“If we don’t have net neutrality protections that enforce tenets of fairness online, you give internet service providers the ability to choose winners and losers,” said Steve Huffman, chief executive of Reddit. “This is not hyperbole.”
Following her forceful appearance at the vote, Clyburn who is the FCC’s first black female commissioner and who played an instrumental role in establishing net neutrality in the first place, released a statement expressing her firm disagreement with the net neutrality repeal.
Clyburn is one of two Democrats on the five-member FCC.
“I dissent. I dissent from this fiercely-spun, legally-lightweight, consumer-harming, corporate-enabling Destroying Internet Freedom Order,” she wrote in a scathing statement on Thursday.
“I dissent, because I am among the millions who is outraged. Outraged, because the FCC pulls its own teeth, abdicating responsibility to protect the nation’s broadband consumers,” she added. “Why are we witnessing such an unprecedented groundswell of public support, for keeping the 2015 net neutrality protections in place? Because the public can plainly see, that a soon-to-be-toothless FCC, is handing the keys to the Internet – the Internet, one of the most remarkable, empowering, enabling inventions of our lifetime – over to a handful of multi-billion dollar corporations.”
Clyburn also noted that the repeal decision goes against the very oath taken by FCC commissioners.
“Each of us raised our right hands when we were sworn in as FCC commissioners, took an oath and promised to uphold our duties and responsibilities ‘to make available, so far as possible, to all the people of the United States, without discrimination … a rapid, efficient, nationwide, and worldwide wire and radio communication service with adequate facilities atreasonable charges,'” she wrote.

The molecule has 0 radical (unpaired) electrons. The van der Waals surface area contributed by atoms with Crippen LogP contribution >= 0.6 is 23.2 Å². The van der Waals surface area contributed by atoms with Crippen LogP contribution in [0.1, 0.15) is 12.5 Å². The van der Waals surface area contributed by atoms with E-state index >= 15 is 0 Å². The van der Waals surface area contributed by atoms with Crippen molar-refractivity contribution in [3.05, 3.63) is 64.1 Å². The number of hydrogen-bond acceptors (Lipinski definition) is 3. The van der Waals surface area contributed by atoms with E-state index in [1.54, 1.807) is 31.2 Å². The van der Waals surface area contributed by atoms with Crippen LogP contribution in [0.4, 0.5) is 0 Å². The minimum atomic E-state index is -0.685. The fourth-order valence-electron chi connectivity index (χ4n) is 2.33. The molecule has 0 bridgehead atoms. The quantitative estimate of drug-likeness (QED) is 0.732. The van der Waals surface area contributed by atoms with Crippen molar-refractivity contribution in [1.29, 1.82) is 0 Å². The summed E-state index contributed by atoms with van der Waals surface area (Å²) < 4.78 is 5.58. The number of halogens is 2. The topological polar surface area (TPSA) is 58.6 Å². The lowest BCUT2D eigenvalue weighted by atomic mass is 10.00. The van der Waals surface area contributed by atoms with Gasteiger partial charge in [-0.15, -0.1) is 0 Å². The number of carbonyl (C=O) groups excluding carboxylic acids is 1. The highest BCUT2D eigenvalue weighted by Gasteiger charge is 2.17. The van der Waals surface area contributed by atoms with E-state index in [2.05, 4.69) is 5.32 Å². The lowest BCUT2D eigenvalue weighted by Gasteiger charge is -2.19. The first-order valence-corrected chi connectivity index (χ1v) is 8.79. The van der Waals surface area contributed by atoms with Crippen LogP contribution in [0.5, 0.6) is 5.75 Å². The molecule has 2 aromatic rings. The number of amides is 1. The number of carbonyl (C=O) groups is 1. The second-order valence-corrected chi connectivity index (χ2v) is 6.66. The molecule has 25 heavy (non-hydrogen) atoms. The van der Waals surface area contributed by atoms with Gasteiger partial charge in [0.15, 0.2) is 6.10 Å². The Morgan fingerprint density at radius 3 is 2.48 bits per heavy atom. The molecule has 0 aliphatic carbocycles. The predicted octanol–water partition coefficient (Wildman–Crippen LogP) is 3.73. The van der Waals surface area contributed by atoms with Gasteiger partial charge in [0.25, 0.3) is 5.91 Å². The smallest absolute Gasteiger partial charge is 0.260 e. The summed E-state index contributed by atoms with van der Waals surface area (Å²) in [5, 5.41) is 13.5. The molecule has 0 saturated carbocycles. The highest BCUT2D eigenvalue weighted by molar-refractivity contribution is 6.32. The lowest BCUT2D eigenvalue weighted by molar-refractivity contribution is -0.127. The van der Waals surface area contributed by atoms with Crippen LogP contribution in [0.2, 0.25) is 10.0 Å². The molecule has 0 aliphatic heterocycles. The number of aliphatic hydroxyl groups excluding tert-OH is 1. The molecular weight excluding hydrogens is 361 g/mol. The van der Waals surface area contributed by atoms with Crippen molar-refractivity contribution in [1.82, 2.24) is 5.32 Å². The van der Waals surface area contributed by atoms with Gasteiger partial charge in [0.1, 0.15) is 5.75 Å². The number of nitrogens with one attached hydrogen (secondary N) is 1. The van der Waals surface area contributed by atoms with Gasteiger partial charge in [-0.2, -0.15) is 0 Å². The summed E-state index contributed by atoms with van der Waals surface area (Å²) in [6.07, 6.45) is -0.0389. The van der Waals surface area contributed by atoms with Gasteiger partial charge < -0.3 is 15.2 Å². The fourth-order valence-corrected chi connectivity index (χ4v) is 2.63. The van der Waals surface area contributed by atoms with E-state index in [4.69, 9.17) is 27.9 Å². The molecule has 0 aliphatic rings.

Finally, Clyburn went on to speak on the impact the decision could have on communities of color who are some of the most active users on the web.
“Particularly damning is what today’s repeal will mean for marginalized groups, like communities of color, that rely on platforms like the internet to communicate, because traditional outlets do not consider their issues or concerns, worthy of any coverage,” she wrote.
“It was through social media that the world first heard about Ferguson, Missouri, because legacy news outlets did not consider it important until the hashtag started trending. It has been through online video services, that targeted entertainment has thrived, where stories are finally being told because those same programming were repeatedly rejected by mainstream distribution and media outlets. And it has been through secure messaging platforms, where activists have communicated and organized for justice without gatekeepers with differing opinions blocking them.”
Of course, this decision has left us with many questions and for many, panic. While this decision is major, the fight is far from over. This decision could likely be brought to court be settled once and for all with legislation in Congress, according CNN.
Clyburn has confirmed she’ll be available to answer any questions and address concerns.
“I know there are many questions on the mind of Americans right now, including what the repeal of net neutrality will mean for them,” said Clyburn. “To help answer outstanding questions I will host a town hall through Twitter next Tuesday at 2 pm EST.”